"All you want is for me to become a shadow," spat Anima, her father unable to force his verbal attempts of intervention between her venom. "That's all I've ever been. A reminder of a mistake you made with Mum all those years ago that got you in trouble. Well be happy. The Powers That Be may be up to something, but guess what; you're not immortal anymore, Mum's dead and I'm just the failed mortal progeny of two rejected angels. No one gives a shit about us. We're all just shadows. But at least you weren’t born one."

Anima turned to walk away, but stopped. There was no sound from her father; not in reply to her lambaste, nor in an attempt to stop her. Anima's body felt tired. Her head throbbed with pressure. Still she refused tears as she said softly, "This is the longest conversation we've had in ages. You know that, Dad?"

Without turning around, she waited for a response. When none came after a few seconds, a sense of deflation spilled from her lungs. Followed by her final words to her father. "Yeah. That's what I thought too."

And then she left.

***



[Copyright Corey Brotherson 2007. All rights reserved and cannot be used without permission. Thank you.]

Waiting for Godot / (they do not move)


Well, my audience figures have been skyrocketing the past two days, and I have no real idea why. Seems that Manhunt images are in at the moment which makes sense, but what makes less sense is people being directed to here looking for "man", "m" and "manhu". Bizarre.

But seeing as you're here, welcome anyway – have a beer, take a look around and I think there's some pie left on the window to cool, if no one's taken off with it yet. There's plenty of 'm' here (here comes one now! Oh, it's just left), one 'man' (although he arguably has the mind of a child) and erm, not so much 'manhu', but when I work out what it is, I'm sure I'll be able to provide it. Maybe.

Anyway, to this week's entry, something that's been requested although likely to be of little to no interest to those who are coming here via inexplicable traffic spikes (unless you're a publishing agent and/or editor looking for digressing writers/clients - in which case, email me *wink wink*): another sample of one of my many fiction projects. No pictures, sadly, as it's prose, but I have a very new comic project that I should be able to show off in a month's time. I'm also approaching my first full year as a 'professional' (in the sense that's it's a steady job, rather than me being particularly great at it) comic book series writer. Ironically, I'll probably have no money to actually celebrate it, so I'll work some more, and then just before I go to bed I'll confine myself to a room and drink rum until I'm so ill that it just FEELS like I've been out to celebrate. Bit like my 22nd birthday, then. Ahh. "Misty water-coloured meeeeeemories, of the way we were…"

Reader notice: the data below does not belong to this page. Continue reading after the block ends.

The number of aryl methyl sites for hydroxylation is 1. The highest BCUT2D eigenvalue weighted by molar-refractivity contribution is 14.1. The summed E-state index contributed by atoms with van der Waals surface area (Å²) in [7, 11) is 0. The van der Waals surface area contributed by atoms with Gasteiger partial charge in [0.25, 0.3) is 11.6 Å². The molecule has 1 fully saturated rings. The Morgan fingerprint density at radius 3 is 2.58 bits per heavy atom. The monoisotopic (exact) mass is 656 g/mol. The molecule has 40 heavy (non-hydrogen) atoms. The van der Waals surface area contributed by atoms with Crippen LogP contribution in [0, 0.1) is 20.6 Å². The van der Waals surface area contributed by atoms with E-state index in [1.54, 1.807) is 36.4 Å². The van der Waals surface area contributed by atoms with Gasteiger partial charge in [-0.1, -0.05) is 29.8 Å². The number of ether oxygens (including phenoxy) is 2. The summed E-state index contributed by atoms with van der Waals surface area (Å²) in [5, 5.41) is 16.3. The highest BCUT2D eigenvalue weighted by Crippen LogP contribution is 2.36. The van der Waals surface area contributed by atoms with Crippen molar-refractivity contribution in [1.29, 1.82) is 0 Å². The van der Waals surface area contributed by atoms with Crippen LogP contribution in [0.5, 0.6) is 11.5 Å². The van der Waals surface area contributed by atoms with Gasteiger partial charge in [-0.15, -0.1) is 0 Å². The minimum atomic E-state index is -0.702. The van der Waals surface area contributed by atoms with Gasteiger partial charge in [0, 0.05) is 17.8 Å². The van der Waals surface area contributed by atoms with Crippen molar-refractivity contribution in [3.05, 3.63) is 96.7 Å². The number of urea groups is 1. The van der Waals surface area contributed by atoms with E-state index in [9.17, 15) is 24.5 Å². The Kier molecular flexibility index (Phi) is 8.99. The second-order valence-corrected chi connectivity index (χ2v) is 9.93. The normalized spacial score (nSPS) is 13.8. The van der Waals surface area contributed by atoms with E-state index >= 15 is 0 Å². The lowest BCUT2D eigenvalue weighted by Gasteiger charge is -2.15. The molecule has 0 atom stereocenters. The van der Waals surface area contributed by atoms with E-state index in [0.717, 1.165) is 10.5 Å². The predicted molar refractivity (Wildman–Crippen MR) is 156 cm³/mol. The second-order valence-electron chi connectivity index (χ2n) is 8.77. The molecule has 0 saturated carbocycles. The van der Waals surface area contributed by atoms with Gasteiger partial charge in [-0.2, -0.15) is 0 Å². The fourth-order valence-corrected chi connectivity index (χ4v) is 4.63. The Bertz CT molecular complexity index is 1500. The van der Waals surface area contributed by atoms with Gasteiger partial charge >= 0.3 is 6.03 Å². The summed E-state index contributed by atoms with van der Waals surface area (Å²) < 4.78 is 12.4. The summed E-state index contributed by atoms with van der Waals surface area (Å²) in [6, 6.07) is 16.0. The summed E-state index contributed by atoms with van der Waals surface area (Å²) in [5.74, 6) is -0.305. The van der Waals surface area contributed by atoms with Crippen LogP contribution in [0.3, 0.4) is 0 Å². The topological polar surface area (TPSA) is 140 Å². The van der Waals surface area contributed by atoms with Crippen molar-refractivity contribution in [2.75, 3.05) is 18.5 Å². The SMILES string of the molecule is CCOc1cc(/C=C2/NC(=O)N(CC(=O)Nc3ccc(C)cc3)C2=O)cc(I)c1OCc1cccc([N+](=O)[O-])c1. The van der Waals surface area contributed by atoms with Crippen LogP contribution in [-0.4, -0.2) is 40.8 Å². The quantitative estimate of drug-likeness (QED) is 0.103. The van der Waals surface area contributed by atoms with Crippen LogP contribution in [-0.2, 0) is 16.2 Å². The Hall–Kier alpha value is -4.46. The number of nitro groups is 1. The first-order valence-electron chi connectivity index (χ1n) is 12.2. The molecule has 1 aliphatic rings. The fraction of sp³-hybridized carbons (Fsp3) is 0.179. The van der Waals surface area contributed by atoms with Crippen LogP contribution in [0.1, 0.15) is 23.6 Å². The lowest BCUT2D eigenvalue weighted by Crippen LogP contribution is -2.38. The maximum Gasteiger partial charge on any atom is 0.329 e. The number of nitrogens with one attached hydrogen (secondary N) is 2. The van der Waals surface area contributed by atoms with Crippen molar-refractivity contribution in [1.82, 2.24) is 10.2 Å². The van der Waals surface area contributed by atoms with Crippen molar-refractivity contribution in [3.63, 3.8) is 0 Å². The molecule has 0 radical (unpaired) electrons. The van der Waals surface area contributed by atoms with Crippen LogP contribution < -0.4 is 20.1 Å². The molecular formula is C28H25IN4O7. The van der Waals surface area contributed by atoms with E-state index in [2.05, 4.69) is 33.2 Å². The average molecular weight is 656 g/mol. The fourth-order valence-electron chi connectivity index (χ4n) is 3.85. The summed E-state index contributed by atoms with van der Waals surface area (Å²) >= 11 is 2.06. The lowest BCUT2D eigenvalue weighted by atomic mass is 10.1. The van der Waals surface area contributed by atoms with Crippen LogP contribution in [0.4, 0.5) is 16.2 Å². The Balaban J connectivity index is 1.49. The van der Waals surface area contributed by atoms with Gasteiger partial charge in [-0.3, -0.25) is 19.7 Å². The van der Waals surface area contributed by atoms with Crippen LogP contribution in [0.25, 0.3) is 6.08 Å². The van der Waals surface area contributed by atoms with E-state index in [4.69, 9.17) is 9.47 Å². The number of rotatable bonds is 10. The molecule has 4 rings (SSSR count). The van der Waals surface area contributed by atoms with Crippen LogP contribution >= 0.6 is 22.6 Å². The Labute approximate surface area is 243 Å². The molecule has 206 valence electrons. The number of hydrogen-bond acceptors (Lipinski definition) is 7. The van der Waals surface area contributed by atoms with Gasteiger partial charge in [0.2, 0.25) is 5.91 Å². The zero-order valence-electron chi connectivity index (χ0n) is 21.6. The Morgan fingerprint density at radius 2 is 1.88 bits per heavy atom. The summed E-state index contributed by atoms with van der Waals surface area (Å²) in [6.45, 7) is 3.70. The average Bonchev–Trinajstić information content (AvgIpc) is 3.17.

Anyway, extract. This barely formed novel is currently untitled, but the previous chapter can be found here -http://cbrotherson.blogspot.com/2006/09/game-of-you-and-sometimes-me.html- to refresh yourself. I'll post it in a separate entry, for ease of reading. Let me know what you think if you have time, and see you next week, where the whimsy will probably be as low as the page hits once people get fed up of looking for 'manhu'. Such is life.

Thursday, June 21, 2007

The Manhunt 2 mess

A bit aside from my planned entry today (the Angels/Demons extract will come next week, don’t worry) – really just wanted to focus on the whole Manhunt 2 ban issue/debate that's managed to span across the mainstream press this week.

I've written a column over at Wii Chat regarding it:


'I didn’t want to write about this.

But the topic seems to have blown up to epic proportions, and it would seem a little churlish to avoid it.


So, the Manhunt 2 ban. Good lord, what an unholy mess. While I've seen games come and go, hit over the head with the 'ban-stick' across numerous territories and generations, I can't remember a time where things have turned into a total landslide of chaos as we've witnessed with Rockstar's super violent action thriller.


For those who've been sleeping soundly under a very large rock the past week, let's quickly review what happened. First, Manhunt 2 gets banned in the U.K for both Wii and PlayStation2 (bizarrely, no mention was made of the PlayStation Portable version).

The British Board of Film Classification (BBFC) rejected the game for release after going through its content and deciding it crossed a moral line via its "unremitting bleakness and callousness of tone in an overall game context which constantly encourages visceral killing with exceptionally little alleviation or distancing". In other words, it showed 'immoral behaviour' that, while fitting within the game's story and established tone, was relentless and more than likely beyond what the medium has asked a player to actively participate in before. True to the first Manhunt, then, it would seem…'